# Direction of Acceleration

#### omgwtf

Yep, another question :)

Can someone please explain what the direction of acceleration actually is?

I know acceleration can be either negative or positive, but from what I've seen it's not related to the direction at all, because, for example, an object can be accelerating positively and have a 'downward' direction and likewise for an object with a negative direction.

I'm not sure how acceleration can even have a direction (eg, north, south, northeast, etc) considering it's just a method of measuring how much velocity an object gains/loses over time, if I'm not mistaken.

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#### FZ+

I'm not sure how acceleration can even have a direction (eg, north, south, northeast, etc) considering it's just a method of measuring how much velocity an object gains/loses over time, if I'm not mistaken.
Velocity is a vector (ie. it has direction as well as magnitude) so it follows naturally that acceleration, which is the rate of change in velocity should be a vector as well.

Consider this example. You throw a ball in a horizontal direction. As the ball flies, it's path of flight or velocity becomes steadily curved downwards. It is not meaningful to just say that the ball accelerates. It could be accelerating up into space. You must say that the ball is accelerating towards the centre of mass of the earth. Hence, you add a direction to the acceleration experienced by the ball to fully express it's motion.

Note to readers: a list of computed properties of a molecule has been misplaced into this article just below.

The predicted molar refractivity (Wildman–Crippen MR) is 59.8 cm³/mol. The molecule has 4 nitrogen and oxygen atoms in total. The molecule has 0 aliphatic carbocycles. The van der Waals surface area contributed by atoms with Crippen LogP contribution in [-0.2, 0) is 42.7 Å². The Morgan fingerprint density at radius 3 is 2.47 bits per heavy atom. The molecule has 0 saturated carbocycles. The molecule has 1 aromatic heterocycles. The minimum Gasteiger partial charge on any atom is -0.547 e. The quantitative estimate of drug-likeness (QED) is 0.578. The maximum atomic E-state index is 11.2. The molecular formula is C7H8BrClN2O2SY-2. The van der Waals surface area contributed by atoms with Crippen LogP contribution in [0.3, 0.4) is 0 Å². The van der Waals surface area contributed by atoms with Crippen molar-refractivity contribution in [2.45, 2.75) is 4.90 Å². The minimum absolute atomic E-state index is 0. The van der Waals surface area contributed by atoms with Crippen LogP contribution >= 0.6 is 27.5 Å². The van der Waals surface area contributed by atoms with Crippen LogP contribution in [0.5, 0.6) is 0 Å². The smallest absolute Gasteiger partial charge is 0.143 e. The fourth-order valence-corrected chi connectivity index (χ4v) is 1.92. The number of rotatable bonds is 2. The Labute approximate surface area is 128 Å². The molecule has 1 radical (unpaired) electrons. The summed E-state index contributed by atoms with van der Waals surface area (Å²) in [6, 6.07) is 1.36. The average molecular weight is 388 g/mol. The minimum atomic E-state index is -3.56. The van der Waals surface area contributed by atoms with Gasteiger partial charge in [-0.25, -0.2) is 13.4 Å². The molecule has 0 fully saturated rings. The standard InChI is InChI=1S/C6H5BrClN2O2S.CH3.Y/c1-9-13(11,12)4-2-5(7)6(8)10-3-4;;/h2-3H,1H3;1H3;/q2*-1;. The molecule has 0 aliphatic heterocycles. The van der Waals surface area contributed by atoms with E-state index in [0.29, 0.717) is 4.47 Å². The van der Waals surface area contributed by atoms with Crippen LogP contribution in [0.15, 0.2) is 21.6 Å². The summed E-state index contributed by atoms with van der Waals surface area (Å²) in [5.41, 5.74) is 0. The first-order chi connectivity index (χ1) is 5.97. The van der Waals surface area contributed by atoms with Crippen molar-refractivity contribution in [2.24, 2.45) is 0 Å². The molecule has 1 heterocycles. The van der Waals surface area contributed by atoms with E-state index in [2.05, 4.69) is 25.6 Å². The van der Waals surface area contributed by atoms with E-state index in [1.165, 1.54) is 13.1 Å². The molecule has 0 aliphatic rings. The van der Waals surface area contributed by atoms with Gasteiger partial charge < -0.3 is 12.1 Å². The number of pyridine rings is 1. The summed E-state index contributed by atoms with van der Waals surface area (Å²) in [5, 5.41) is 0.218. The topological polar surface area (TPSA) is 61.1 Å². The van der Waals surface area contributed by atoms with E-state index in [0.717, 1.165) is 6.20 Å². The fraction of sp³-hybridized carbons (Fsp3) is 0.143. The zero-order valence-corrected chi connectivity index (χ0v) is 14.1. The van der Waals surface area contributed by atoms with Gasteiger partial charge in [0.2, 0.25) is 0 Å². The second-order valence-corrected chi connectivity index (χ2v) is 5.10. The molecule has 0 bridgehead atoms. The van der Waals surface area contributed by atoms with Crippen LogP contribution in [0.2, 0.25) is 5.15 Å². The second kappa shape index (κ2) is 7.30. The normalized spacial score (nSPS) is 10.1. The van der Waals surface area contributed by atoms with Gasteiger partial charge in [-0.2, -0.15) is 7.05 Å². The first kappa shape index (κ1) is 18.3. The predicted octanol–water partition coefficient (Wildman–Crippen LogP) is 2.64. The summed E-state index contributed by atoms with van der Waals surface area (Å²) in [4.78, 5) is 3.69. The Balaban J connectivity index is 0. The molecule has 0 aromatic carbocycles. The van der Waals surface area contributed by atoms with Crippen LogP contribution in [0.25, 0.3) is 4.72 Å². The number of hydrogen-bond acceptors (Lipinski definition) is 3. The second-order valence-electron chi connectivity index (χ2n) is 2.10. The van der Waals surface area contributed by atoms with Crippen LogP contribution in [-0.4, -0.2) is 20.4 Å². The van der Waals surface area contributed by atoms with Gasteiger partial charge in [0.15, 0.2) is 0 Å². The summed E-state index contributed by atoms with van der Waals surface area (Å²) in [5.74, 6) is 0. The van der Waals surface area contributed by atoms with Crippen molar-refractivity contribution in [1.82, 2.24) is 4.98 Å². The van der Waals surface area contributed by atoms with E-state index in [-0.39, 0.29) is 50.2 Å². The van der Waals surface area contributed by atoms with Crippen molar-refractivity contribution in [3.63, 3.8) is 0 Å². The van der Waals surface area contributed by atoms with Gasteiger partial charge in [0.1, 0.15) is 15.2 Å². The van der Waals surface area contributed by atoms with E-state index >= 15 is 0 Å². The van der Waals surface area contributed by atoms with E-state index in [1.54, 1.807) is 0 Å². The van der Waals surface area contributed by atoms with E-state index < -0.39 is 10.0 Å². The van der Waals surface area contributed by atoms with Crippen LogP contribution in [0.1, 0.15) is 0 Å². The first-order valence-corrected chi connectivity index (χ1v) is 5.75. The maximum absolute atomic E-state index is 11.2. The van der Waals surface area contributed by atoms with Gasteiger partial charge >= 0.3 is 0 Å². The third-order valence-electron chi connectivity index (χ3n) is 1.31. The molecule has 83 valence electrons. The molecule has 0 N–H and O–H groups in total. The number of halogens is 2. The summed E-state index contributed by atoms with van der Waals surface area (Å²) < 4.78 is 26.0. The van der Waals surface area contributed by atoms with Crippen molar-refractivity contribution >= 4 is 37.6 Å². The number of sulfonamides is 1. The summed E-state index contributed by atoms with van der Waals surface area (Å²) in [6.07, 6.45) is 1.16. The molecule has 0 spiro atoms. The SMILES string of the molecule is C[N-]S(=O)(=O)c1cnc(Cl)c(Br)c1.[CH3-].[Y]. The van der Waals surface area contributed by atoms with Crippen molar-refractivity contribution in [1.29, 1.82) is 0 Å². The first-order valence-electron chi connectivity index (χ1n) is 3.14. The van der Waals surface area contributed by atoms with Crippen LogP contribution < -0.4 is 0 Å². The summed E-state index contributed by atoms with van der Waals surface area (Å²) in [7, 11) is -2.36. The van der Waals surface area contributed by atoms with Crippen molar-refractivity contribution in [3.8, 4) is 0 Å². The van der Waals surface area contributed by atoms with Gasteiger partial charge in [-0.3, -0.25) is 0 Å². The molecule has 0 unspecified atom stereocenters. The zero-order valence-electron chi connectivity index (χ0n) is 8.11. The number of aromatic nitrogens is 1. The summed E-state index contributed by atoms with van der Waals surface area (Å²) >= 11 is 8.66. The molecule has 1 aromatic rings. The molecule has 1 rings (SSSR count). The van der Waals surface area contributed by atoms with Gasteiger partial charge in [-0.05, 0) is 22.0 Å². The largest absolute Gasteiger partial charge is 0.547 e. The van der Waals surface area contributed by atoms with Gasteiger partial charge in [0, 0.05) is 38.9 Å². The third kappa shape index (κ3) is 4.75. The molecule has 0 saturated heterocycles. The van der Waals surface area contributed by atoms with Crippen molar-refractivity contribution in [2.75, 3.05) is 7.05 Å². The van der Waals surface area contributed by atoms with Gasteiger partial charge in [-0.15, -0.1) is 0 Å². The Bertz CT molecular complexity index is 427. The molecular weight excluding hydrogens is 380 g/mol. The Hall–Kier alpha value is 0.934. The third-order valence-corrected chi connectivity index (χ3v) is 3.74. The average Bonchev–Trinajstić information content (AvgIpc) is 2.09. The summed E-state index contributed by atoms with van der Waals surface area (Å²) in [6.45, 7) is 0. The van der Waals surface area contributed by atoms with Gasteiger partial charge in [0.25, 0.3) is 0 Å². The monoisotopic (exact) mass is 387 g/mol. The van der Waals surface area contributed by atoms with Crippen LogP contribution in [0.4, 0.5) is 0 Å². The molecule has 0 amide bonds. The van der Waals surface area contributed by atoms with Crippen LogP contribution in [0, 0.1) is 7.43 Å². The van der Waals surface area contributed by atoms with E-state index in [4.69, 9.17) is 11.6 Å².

Is that clear?

#### omgwtf

Oh, so it's the effect gravity has on an object? But doesn't gravity always push downwards, and therefore the direction of acceleration would always be downward on an object?

#### STAii

Well, not only gravitation causes acceleration, any resultant force on any object (that has any mass) will cause an acceleration, FZ+ was only giving and example.
In gravitation specifically, (if the two objects are spherical, or almost sperical, and each object is 'outside' the surface of the other object) the acceleration of any of the two objects is directed towards the center of mass of the other object. You see, the direction 'down' is not really liked in physics, since (if you were looking from moon for example) the way a person sees 'down' in US is not the same direction a person sees 'down' in Australia (it might be almost the other way), but in both cases people (anywhere in the world) understand 'down' as 'towards the center of earth', so in physics we prefer to say that the acceleration due to gravitational field of earth points towards the center of mass of earth, or what normal people call 'down'.

#### omgwtf